The venom of one of world's deadliest snakes could relieve pain, say scientists

Long-glanded blue coral snake Image copyright Tom Charlton
Image caption Dubbed the 'killer of killers', the snake's vibrant blue body and red head is a sight to behold

A snake with the largest venom glands in the world could hold the answer to pain relief, scientists have found.

Dubbed the "killer of killers", the long-glanded blue coral snake is known to prey on the likes of king cobras.

Venom from the 2m-long (6ft 6in) snake native to South East Asia acts "almost immediately" and causes prey to spasm.

New research published in the journal Toxin found it targets receptors which are critical to pain in humans and could be used as a method of treatment.

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"Most snakes have a slow-acting venom that works like a powerful sedative. You get sleepy, slow, before you die," said researcher Dr Bryan Fry from the University of Queensland.

"This snake's venom, however, works almost immediately because it usually preys on very dangerous animals that need to be quickly killed before they can retaliate. It's the killer of killers."

Turning into medicine?

Cone snails and scorpions are some of a handful of invertebrates whose venom has been studied for its medical use. However, as a vertebrate, the snake is evolutionarily closer to humans, and so a medicine developed from its venom could potentially be more effective, says Dr Fry.

"The venom targets our sodium channels, which are central to our transmission of pain. We could potentially turn this into something that could help relieve pain, and which might work better on us."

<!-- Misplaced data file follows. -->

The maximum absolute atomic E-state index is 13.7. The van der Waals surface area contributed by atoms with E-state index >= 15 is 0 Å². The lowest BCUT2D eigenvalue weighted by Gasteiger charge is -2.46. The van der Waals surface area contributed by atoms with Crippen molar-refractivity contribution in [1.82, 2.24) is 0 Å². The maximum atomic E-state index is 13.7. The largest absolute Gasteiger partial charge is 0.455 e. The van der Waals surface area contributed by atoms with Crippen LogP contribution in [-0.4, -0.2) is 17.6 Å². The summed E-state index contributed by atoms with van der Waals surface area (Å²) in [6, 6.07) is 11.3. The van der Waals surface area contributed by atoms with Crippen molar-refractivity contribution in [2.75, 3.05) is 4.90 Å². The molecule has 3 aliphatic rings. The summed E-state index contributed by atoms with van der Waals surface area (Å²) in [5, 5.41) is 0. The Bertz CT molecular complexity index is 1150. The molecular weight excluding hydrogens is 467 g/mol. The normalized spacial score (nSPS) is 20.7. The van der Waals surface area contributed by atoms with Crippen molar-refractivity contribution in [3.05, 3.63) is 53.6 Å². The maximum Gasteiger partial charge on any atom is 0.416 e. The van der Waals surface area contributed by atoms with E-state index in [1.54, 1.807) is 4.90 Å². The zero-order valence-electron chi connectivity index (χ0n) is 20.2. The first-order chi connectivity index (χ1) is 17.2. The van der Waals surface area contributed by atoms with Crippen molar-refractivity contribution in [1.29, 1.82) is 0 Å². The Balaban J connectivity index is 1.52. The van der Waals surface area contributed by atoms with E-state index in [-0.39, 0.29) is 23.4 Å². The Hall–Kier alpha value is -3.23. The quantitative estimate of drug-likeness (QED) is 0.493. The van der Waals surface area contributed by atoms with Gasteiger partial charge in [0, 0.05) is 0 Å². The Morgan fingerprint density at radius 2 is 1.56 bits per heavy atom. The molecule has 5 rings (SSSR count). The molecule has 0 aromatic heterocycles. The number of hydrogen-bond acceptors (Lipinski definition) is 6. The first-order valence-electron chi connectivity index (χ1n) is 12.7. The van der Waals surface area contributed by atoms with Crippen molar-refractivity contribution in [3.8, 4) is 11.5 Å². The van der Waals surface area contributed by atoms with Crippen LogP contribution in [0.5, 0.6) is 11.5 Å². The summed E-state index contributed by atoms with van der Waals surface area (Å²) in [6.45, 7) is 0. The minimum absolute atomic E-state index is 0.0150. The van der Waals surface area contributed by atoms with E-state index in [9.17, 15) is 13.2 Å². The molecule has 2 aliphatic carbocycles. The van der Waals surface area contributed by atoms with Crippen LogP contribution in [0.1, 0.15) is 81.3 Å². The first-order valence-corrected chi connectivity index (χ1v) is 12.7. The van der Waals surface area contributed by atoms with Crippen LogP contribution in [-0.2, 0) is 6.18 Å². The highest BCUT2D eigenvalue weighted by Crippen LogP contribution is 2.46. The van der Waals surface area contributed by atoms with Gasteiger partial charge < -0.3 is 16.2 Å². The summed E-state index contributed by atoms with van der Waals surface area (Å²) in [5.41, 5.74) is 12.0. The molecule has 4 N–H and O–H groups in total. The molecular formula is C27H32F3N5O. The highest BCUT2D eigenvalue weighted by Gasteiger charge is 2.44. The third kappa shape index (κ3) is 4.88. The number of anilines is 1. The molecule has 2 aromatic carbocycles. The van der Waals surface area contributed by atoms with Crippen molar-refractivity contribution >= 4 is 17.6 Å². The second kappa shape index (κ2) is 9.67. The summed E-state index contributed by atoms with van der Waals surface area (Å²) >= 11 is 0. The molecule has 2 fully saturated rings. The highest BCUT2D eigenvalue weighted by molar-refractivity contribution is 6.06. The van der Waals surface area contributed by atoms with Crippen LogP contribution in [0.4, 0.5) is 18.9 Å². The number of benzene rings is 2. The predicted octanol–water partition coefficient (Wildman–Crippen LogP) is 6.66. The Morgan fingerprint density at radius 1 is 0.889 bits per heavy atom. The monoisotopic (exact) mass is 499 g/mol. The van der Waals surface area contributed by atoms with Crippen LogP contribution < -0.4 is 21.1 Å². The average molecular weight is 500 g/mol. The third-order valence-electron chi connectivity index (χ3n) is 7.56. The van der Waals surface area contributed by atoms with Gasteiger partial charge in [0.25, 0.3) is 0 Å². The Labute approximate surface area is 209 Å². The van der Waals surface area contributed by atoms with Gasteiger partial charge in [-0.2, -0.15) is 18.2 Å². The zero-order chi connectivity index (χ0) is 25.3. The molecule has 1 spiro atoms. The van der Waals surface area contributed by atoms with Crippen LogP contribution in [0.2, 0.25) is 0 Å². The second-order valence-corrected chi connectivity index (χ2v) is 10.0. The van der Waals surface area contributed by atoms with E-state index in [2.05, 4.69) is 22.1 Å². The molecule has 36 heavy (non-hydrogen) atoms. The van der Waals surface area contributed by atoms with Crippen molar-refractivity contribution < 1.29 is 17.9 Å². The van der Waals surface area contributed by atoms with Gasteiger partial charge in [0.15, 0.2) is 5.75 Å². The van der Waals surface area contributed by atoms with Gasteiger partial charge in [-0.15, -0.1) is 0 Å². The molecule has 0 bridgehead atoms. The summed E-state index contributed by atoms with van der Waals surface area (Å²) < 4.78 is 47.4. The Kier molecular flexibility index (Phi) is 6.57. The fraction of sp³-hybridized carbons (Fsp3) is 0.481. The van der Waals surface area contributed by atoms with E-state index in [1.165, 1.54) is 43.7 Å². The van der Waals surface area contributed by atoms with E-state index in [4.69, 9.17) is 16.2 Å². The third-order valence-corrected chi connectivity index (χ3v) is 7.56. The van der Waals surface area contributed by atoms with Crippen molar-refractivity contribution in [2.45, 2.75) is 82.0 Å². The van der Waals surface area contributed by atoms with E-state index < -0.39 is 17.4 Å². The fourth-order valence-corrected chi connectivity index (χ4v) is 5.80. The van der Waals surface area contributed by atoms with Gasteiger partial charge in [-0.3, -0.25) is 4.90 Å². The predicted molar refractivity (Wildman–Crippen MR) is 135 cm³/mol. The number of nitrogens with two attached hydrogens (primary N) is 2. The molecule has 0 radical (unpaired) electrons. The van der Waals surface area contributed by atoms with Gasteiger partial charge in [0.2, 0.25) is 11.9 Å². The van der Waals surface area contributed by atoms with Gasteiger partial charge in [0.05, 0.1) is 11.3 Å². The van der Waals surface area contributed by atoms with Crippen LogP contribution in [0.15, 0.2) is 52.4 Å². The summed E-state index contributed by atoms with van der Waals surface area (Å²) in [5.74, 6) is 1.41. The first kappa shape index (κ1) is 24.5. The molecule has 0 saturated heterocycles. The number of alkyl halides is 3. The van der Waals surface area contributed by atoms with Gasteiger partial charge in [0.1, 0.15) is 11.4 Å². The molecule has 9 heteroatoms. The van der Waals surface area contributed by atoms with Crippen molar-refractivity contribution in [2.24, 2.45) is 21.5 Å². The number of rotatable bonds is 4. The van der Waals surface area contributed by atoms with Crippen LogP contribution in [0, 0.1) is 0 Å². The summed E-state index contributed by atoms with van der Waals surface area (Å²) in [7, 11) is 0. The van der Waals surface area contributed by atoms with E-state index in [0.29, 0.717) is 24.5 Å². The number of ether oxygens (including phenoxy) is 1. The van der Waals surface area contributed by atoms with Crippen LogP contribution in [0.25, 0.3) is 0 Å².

Image copyright Bryan Fry
Image caption The snake's venom glands extend outwards and can be as long as one quarter of its body's length

The snake's venom glands extend to up to one-quarter of its body length.

"It's got freaky venom glands, the longest of any in the world, but it's so beautiful. It's easily my favourite species of snake," said Dr Fry.

It is the first vertebrate in the world known to have venom acting this way, according to Dr Fry.

But the snake is rare: more than 80% of its habitat has been destroyed.

"They're really rare. I've only ever seen two of them in the wild," he told the BBC.

"Much of their homes have been cleared to make way for things such as palm plantations in South East Asia. Who knows what else was in that forest that could've potentially saved lives?"

Dr Fry and his team, which comprises researchers from countries including China, the US and Singapore, is set to study relatives to the snake in Singapore.

"We're trying to see if there are any relatives of the long-glanded blue coral snake that would possess any different properties. Some people say the only good snake is a dead snake but we're trying to do the opposite here."

Reporting by the BBC's Yvette Tan.

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